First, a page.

Essentially, what everyone seems to say is this: there’s no evidence to support these sorts of “cleanses” or “detox diets”. But does that mean there hasn’t been sufficient research done yet? Or does it mean there is definite evidence against it? That bit is a little unclear.

I think it’s helpful to tease out the reasons for using a cleanse. And there appear to be two different camps. One primary goal is to rid the body of toxins. The other is to lose weight. There are all sorts of side-benefits mentioned in these programs, but as far as I can tell, these are the two primary goals. And they can be considered separately.

The consensus is pretty clear on the weight loss goal: it will work, but it will be short-lived, and you will likely have rebound weight gain–often more than your initial loss. See, the thing is, your metabolism is now slower. Your body has gone into starvation mode.

As for the detoxification goal, I think this one is still up for debate. I do believe that our bodies need detoxification. But the fact is, we were born with internal systems designed to do this job for us (liver, kidneys, and skin, via sweating). However, whether these systems are sufficient for this job in our modern age, and with our North-American-ized diet, is perhaps not totally certain.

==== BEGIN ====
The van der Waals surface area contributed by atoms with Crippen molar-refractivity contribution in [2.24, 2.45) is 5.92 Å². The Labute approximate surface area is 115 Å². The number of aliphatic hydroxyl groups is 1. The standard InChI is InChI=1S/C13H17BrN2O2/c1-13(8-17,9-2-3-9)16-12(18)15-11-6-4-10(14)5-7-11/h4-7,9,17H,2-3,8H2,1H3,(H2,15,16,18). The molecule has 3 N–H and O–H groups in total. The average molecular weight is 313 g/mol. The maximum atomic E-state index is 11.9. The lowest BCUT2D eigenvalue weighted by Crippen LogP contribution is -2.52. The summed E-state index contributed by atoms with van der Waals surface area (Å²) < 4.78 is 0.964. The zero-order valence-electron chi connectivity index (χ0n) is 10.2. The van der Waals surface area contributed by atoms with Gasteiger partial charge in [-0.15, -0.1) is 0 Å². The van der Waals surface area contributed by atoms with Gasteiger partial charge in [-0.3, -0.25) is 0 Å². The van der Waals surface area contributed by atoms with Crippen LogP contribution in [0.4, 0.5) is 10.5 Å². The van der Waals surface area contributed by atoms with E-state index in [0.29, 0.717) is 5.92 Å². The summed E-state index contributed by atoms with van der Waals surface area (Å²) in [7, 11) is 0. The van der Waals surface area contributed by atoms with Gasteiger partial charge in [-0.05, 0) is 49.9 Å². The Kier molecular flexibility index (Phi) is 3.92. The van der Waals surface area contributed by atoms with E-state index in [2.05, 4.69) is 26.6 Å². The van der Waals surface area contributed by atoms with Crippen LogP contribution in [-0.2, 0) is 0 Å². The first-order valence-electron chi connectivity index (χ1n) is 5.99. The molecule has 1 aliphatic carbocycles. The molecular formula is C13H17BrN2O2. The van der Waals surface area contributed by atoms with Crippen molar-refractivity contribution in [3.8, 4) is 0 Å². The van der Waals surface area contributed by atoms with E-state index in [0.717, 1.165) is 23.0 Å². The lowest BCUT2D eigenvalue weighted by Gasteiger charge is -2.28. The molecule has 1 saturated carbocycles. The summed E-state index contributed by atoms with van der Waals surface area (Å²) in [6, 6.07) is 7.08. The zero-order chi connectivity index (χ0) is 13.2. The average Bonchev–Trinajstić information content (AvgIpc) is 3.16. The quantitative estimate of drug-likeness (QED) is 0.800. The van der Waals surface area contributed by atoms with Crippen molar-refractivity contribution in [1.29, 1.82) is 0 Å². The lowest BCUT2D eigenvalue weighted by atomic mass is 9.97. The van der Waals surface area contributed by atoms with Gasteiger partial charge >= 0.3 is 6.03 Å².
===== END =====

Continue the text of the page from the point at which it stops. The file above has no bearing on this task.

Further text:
I really, really wish I’d been able to find some solid scientific studies on this topic. But I didn’t. I’m going to keep checking, and maybe something will be forthcoming. As Dr. Marc Cohen, Professor of Complementary Medicine, in a paper that reviewed detox diets (in Australian Family Physician) said: “lack of evidence for an effect does not mean lack of effect”. Which is quite true.

That being said, I would personally expect there to be some pretty convincing evidence available to prove a system’s effectiveness before shelling out $150.

Here are some prominent physicians’ viewpoints:

Dr. Andrew Weil

Dr. Mark Hyman

Here is what Dr. Weil said about cleansing/detox-ing diets:

Fasting and near-fasting routines such as the Master Cleanse are not effective weight loss tools – they alter your metabolism in a way that actually may make it harder for you to lose weight or easier to regain the weight once you go back to the way you normally eat. Most people compensate for the deprivation of the regimen by increasing their caloric consumption afterward.

I mean, if someone like Dr. Weil doesn’t even endorse this kind of thing (and he’s a fan of some pretty out-there stuff sometimes), it’s quite likely you’ve really got something pretty ineffective on your hands.